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All the news fit to share. A proposal by Will Tucker
The past two years have transformed the student newspaper at the University of Alabama. Today, we are a central hub of information sharing on campus and have the web traffic, Facebook subscriptions and Twitter following to prove it. The print edition remains crucially important as well, serving as the definitive record of campus events and the community’s stories. The change has brought the newspaper into the new decade and has vaulted us into national college media awards conversations. This rise is a direct result of our success at sticking to the Crimson White’s primary goal: providing campus a service by sharing accurate, timely and relevant information with members of the community. We’ve crafted unique content. We’ve built a community. We’re engaged and we’re useful. Now, the goal is to sustain what we’ve attained. For sustainability, we need a model that keeps the CW strong across three equally important platforms. Each of these three platforms will a.) distribute our content and b.) further invite the reader to engage with the other two platforms. We also need to continue the clear vision of personnel management with which we’ve succeeded in the past and a vision for each desk. By doing this, we can remain the premier information sharing service our community has come to expect us to be and maintain a sustainable presence on our users’ smartphones and computers as well as in print.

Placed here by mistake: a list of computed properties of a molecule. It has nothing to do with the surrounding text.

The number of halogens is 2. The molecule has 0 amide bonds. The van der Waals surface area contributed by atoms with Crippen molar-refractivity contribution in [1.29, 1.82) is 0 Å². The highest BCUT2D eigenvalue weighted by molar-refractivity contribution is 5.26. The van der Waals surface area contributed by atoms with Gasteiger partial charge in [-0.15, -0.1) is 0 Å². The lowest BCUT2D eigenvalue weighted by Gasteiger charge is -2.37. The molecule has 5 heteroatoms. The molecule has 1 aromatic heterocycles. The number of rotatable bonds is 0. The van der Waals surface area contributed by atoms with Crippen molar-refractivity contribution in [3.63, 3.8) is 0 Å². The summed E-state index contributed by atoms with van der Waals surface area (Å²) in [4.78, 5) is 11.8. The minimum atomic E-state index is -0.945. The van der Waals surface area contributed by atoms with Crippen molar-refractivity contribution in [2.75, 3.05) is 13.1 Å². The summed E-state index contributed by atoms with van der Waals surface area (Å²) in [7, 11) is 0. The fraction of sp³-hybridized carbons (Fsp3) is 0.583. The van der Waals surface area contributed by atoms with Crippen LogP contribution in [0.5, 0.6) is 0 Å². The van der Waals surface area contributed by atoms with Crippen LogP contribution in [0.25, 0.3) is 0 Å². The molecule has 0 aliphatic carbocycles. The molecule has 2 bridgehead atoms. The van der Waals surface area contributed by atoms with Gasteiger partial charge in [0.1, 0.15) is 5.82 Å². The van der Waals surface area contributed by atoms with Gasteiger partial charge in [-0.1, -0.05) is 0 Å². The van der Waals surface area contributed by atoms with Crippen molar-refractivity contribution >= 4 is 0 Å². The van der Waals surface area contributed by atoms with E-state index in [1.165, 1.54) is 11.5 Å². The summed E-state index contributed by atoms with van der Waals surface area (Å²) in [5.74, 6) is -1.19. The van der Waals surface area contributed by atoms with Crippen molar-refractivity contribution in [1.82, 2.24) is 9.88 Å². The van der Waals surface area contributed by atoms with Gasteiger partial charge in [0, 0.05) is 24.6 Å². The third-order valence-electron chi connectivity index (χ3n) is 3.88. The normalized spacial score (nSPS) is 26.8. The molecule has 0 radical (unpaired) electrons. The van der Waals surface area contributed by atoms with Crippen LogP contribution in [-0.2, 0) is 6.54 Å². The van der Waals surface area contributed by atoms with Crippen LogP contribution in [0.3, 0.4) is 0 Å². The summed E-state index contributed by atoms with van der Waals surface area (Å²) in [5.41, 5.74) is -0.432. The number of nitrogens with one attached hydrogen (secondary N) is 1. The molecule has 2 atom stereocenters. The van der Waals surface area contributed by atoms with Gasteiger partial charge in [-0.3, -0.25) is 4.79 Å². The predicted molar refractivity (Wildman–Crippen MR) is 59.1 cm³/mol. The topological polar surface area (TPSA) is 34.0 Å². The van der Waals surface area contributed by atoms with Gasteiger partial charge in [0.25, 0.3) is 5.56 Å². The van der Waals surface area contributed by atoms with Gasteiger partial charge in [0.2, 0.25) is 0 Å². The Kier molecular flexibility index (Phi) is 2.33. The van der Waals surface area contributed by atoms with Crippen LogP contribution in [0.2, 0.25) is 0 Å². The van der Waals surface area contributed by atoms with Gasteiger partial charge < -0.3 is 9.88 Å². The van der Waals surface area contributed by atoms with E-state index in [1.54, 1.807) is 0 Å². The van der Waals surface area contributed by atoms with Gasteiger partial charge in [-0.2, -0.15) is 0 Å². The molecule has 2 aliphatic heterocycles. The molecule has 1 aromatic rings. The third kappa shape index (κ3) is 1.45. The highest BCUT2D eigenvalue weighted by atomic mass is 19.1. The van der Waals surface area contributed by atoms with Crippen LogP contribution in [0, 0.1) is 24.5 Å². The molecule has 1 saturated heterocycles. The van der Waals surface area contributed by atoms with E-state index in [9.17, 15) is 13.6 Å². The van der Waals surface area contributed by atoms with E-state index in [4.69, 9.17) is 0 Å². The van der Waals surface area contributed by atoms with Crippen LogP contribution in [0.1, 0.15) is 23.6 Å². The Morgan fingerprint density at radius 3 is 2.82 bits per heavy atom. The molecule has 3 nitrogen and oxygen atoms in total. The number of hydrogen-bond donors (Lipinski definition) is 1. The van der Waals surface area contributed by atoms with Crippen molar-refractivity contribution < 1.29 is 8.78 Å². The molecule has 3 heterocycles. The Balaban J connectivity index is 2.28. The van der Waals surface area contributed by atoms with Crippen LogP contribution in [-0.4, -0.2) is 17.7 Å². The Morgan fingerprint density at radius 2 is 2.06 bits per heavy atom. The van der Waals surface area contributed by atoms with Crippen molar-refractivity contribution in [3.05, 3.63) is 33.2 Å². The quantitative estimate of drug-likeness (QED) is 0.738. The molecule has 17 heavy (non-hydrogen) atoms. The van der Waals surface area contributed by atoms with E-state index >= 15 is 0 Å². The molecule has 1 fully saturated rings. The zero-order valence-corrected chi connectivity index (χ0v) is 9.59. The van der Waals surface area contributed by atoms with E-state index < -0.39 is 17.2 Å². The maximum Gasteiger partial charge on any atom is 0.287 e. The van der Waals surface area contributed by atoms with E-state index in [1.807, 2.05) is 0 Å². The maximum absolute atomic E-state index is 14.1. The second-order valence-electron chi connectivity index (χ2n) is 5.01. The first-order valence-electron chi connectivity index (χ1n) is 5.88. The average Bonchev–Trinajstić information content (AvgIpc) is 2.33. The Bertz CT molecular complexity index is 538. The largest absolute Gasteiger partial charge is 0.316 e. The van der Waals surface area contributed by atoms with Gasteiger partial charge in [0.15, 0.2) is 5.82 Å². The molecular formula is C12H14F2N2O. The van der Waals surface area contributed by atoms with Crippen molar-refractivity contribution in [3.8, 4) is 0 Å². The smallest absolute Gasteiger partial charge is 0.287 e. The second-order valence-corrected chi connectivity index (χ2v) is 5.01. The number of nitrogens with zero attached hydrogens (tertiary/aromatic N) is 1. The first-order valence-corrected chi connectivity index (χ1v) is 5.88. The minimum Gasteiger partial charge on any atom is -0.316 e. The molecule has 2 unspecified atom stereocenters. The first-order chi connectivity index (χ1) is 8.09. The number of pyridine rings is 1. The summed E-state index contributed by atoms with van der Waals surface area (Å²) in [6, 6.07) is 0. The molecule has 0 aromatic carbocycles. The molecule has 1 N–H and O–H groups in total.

The CW has changed.
OVERVIEW: What’s new Emphasis on print design The App Petitions Projects Video desk Culture desk Staff structure